Contributing To Huffington Post: Is It Still Worth It?

I have been a contributor on Huffington Post for about a year now, however the goal posts have very much moved since I started on the platform. I was incredibly proud when I produced my first article on the site, giving me the feeling it was a milestone in my working career. Unfortunately Huffington Post has made a number of changes to their system which makes contributing to the site close to pointless, which I will explain below.

The New System

While entering the blogger login, I noticed a note at the top of the page stating “We have officially moved to a new Huffington Post contributor platform, designed with better tools and an improved writing experience”. There was still a 9 month cross-over time, however as of the 15th February they have completely transferred over to the new system.

Let’s first look at the benefits of the original system:

  • Your articles will be published on the Huffington Post site. As a blogger, this brought some great exposure to my own personal travel blog, it brought in a lot of traffic and it also earned me a few links along the way.
  • All links were ‘follow’, meaning if you wanted to credit someone within the article, they got what they deserved, in some tasty link juice.
  • The page would be indexed on Google and as it was on a highly powerful domain, this meant you stood a decent chance of ranking for the terms you were targeting.


The Change

As I went to publish my most recent article, I went through the old system, where you would normally wait two weeks for it to be published. I was told simply to go through the new system, as they probably wouldn’t check the post. So I did a bit of reading on the big changes that everyone had talked about, which are below:

  • The article will no longer be internally linked on the website. This means that nobody will find it through navigating on the website. I previously wrote an article in the fashion section and it ended up being the main post on the fashion page and gained the domain a large number of links, while it also passed on a huge amount of traffic to my site. This will no longer happen UNLESS your post pretty much goes viral, then they will internally link it, but that relies on you doing all the pushing.
  • All links are now no-follow. While I think this is a bit of a disgrace, I also understand some people were manipulating the system to link build. Once again, if the post goes viral through your own efforts, they will then make the links follow, but that is once again an unlikely scenario.
  • The page has a no-index tag, meaning it will not be indexed on Google, even further reducing the traffic and eyes on the page.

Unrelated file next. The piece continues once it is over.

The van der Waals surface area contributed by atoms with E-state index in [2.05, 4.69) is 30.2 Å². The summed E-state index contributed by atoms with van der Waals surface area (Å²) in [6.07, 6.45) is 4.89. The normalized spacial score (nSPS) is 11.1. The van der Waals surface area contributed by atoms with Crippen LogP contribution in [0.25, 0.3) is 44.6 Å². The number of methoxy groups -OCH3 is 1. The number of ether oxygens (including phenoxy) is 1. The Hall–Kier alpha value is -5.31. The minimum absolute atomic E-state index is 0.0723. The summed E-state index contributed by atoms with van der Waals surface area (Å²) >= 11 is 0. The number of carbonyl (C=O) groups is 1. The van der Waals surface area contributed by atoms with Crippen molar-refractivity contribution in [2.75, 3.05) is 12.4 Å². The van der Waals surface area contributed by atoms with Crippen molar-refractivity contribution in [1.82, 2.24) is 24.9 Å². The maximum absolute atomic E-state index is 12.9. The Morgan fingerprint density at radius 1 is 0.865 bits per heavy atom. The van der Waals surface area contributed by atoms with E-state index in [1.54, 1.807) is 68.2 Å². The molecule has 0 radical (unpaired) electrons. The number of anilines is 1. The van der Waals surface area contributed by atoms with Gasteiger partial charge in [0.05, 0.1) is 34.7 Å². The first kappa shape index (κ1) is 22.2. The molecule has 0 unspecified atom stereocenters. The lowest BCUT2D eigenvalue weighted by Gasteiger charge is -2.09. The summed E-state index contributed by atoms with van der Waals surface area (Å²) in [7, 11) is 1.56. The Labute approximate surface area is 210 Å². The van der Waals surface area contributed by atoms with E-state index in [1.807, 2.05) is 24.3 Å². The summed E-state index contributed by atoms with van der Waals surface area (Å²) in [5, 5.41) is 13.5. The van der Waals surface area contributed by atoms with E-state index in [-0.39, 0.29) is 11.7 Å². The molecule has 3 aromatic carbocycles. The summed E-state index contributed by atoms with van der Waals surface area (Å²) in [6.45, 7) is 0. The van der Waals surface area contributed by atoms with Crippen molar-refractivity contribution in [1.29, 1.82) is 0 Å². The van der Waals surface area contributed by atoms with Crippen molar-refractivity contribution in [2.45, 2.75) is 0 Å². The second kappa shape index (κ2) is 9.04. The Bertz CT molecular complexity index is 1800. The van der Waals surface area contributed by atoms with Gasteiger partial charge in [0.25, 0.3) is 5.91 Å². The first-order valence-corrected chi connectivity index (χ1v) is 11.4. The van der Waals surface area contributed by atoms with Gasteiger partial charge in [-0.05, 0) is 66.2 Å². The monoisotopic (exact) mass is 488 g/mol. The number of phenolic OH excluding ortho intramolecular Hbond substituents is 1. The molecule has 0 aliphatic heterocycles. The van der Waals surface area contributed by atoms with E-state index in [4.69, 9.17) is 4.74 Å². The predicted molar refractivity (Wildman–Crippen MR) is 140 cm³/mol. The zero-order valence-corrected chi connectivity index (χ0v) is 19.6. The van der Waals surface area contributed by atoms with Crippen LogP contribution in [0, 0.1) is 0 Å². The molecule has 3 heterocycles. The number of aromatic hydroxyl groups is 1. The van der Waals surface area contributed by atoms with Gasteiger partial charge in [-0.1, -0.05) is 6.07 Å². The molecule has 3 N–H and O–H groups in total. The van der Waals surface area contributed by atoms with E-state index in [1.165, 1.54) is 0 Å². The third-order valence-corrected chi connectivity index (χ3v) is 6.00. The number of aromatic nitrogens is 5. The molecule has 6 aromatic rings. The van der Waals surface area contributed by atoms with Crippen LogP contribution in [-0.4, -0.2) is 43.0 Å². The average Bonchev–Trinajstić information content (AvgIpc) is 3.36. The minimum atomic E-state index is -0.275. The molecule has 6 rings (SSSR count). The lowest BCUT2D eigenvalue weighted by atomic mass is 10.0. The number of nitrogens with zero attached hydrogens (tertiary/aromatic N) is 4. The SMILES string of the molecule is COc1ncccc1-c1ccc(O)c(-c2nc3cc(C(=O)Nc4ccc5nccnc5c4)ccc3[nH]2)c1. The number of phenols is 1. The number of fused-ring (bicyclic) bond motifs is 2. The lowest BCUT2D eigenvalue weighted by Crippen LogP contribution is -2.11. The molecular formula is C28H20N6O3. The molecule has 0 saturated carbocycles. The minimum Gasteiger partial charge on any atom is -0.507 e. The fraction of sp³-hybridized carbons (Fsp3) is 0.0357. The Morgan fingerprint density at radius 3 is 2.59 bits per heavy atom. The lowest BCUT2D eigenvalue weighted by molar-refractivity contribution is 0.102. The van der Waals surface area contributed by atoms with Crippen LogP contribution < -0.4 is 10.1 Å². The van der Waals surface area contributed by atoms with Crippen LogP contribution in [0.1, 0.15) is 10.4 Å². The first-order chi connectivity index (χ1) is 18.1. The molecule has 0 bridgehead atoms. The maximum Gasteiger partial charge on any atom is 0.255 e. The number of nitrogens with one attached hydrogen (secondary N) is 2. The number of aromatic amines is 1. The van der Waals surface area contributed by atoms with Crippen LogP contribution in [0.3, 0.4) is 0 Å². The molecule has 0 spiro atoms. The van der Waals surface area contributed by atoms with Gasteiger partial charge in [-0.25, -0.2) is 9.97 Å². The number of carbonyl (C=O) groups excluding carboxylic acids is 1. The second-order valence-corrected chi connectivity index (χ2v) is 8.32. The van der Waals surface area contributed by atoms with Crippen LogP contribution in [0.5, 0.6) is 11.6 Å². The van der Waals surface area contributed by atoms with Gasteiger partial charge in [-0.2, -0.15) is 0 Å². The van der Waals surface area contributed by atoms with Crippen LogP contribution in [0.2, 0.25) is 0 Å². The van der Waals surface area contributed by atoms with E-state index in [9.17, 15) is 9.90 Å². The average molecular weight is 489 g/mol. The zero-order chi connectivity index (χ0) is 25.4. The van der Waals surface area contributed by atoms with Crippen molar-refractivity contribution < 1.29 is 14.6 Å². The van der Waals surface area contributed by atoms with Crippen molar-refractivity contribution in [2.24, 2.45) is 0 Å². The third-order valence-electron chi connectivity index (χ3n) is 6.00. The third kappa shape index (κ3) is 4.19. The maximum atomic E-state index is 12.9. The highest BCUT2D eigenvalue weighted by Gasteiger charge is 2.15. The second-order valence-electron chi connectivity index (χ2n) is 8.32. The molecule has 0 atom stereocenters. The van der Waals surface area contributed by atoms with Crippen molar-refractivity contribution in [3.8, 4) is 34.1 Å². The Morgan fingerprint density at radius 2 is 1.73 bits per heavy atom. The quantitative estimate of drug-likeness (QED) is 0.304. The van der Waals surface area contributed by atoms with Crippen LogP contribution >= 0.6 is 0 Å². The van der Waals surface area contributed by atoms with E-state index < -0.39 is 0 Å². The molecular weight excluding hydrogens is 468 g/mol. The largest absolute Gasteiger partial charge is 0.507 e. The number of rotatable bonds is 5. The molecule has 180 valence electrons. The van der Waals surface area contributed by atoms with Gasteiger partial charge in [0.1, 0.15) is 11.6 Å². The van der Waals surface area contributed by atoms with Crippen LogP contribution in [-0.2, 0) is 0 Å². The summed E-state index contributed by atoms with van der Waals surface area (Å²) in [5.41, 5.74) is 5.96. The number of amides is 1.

So Is It Worth It Still As A Blogger

This is a slightly difficult question. The simple answer is no, however it is a little more complex. I stated recently that the article I published last would be the last I ever post on the Huffington Post, due to the poor way they are treating their loyal contributors. However once I posted the article onto Twitter, it was picked up by a number of other publications and was treated with high authority and it made me realise, the domain behind it still adds a level of power. Not everyone looks at an article from a marketers perspective, they will see the big domain and not care about whether it’s indexed on Google or has follow links.

The fact is that the time you spend writing these rich articles, you could be posting them on your own site, where they will be indexed, they will be follow links and they will be internally linked, while the traffic will come to your domain, rather than another website.

But the real nail in the coffin is that we write these articles for free! I am a ghost writer for a number of websites, as well as a freelance writer and I charge a fair penny for my time, therefore there really isn’t a logical reason for me to write free for Huffington Post. The only reason why I do is because I grew up reading it and I’ve always been a brand advocate. Well it seems like those days are over.


A quick Hack Around

If you want it to get published on Google, you can push the article on Google+ and you should see it published onto Google. Also, if you want to see it on Moz OSE, tweet the article and Moz is very good at picking this up.

2 Thoughts to “Contributing To Huffington Post: Is It Still Worth It?”

  1. Angela

    Nice summary of the new platform and changes. Reviewing articles before publishing meant that they were generally worth reading and writers got traffic and authority for contributing decent quality content. The nofollow, noindex addition to the header was introduced pretty stealthily so many writers wouldn’t even have been aware that the content they were providing had suddenly and drastically dropped in value.

    Even now, if you want to find anything out about the platform, the HuffPo FAQ’s are hidden behind a login with closed registration so, ridiculously, the only info publicly available is from previous contributors publishing it on their own sites. The new system has driven away a vast number of good writers so the average content quality has dropped significantly and articles are impossible to find. Content volume aside, not entirely sure what was intended with the new changes so I’d agree entirely with your conclusion – it’s no longer worthwhile investing the time and effort.

  2. I loved the above post, and being a HuffPo columnist since 2015, I share your disappointment. Also, it was good to know the couple of hacks you mentioned. Thank you! 🙂

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